As most of you know, I'm a huge audiobook fan. I have listened to an audiobook almost every single day since the 1980s, when I used to rent from Books on Tape. And, yes, the books really were on cassettes.
June is a great month for a number of reasons, and one is that it is officially Audiobook Month. One fantastic way to celebrate is to see what's happening in the audiobook community. Spoken Freely —a group of more than 40 professional narrators—has teamed up with Going Public and Tantor Media to create the audiobook Summer Shorts ’14, a collection of poetry, short stories, and essays.
I'm so excited to welcome Carrington MacDuffie to my blog today. I'm pretty much in awe of her talents. First, she has narrated an amazing range of books, from highland romances to chick lit, mysteries and thrillers to erotica, and literary fiction to nonfiction. Seriously, I wonder if there is a genre she hasn't tackled. Did you know that she is also a singer/songwriter as well as an actor? But coolest of all, she is a poet, and the poem she is reading today as part of the Summer Shorts '14 collection is one of her own.
I asked Carrington to tell us why she picked this particular poem to help celebrate June Is Audiobook Month. So first, listen to her read "Al's Boy" and then learn about the art of reading poetry and why this poem works so well as an audio short.
Choosing Poetry for Performance vs. Publication
For this wonderful collection of poems, stories, and essays, I decided to record an original poem. I've written and published a lot of poetry, done a lot of spoken word performance of that work, and recorded it as well. Some poetry lends itself to being absorbed silently in the reader's mind, some works on stage, and some behind the microphone. I chose "Al's Boy" because it tells a story and has a lot of rhyme, half rhyme, alliteration, and rhythm, all of which give it momentum, playfulness, and entertainment value.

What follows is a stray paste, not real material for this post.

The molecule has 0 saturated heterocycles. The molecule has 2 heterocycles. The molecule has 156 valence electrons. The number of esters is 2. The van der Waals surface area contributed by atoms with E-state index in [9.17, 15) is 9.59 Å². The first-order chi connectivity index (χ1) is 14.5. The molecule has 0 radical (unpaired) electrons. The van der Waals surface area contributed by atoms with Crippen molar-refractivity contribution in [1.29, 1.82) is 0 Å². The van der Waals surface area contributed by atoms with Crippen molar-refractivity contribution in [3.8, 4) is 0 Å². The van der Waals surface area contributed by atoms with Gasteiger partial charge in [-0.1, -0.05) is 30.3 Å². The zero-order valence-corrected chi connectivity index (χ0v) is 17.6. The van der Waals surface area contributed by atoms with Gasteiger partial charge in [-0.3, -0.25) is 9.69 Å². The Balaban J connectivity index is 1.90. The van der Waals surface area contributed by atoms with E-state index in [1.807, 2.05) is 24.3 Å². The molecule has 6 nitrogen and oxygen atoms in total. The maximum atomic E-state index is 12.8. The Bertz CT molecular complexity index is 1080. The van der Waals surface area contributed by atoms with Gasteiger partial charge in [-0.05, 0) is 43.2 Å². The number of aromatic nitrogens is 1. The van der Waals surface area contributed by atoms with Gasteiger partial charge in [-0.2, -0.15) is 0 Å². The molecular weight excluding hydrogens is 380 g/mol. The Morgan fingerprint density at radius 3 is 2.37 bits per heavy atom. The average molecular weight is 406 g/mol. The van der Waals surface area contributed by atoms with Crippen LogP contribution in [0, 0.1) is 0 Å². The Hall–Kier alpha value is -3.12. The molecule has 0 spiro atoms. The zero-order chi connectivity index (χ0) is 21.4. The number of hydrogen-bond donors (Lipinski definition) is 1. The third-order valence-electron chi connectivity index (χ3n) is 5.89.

A lot of modern poetry doesn't lend itself to being read aloud or performed. With modern poetry came open form, which is poetry without an established pattern to it, notably meter or rhyme—and that changes everything, because those are two main elements that make a poem work aloud. Romantic poets, for instance Poe and Keats, give an actor a lot more to grab on to.
Modern poetry can be sparse, and often very subtle, and there’s sometimes a silence that feels built into that kind of work. Not only does that make it difficult to perform aloud, but also the warmth of a human voice can really skew the feel of the poem. Consider this passage from the poet W. S. Merwin's "Beggars and Kings":
In the evening
all the hours that weren't used
are emptied out
and the beggars are waiting to gather them up
to open them
to find the sun in each one
and teach it its beggar's name
and sing to it It is well
through the night
Merwin is, to my mind, one of the greatest American poets who ever lived—but just try performing that passage aloud. It even has singing in it! But it’s not the right kind of singing for an actor. (By the way, this piece does not begin to exemplify the brilliance of Merwin’s work). A sober performance behind a lectern might be the best bet in this case, as opposed to a stage or a recording. Personally though, I like to see its starkness on the page, and see how the visual space allowed by the brevity of the lines seems to breathe, and let me think.
Compare that to the opening of "Al's Boy":
Al used to bat
who knows what
but more than that, he knows all about it.
Favored heavily by his folks,
he was fed the hook
and swallowed it whole,
swallowed that tastily baited hook,
swallowed it down 'til it stuck in his gut.
I don't mean to put myself on an even footing with one of the greatest American poets ever, but you see my point.
I've also recorded some poetry that isn't quite suitable for live performance, but with the right kind of vocal treatment, it delivers a cool listening experience. With my LP-format audiobook Many Things Invisible (Blackstone Audio, 2008), I set some pretty esoteric work to music and found-sound and gave it a half-whispered delivery, creating the feeling of a dream state, and offering a different way to take poetry in: half-consciously.
How a voice speaks to you is so powerful—the power to seduce, annoy, frighten, enchant, amuse, horrify—and bore. You've got to choose carefully, and Summer Shorts '14 is full of great choices by voice actors who know exactly what they’re doing.
Thanks so much, Carrington. I really learned something about poetry and performance. I never really thought about the difference between poetry read aloud versus poetry read in one's head. Fascinating.
Listen to other pieces; meet other narrators: Check out the daily releases by following the Complete Blog Hop Schedule at Going Public. For yesterday's pieces, visit Audio Gals and Lakeside Musing. For another short published today, click on through to Overreader. Tomorrow the hosts are the Going Public blog and Michael Stephen Daigle.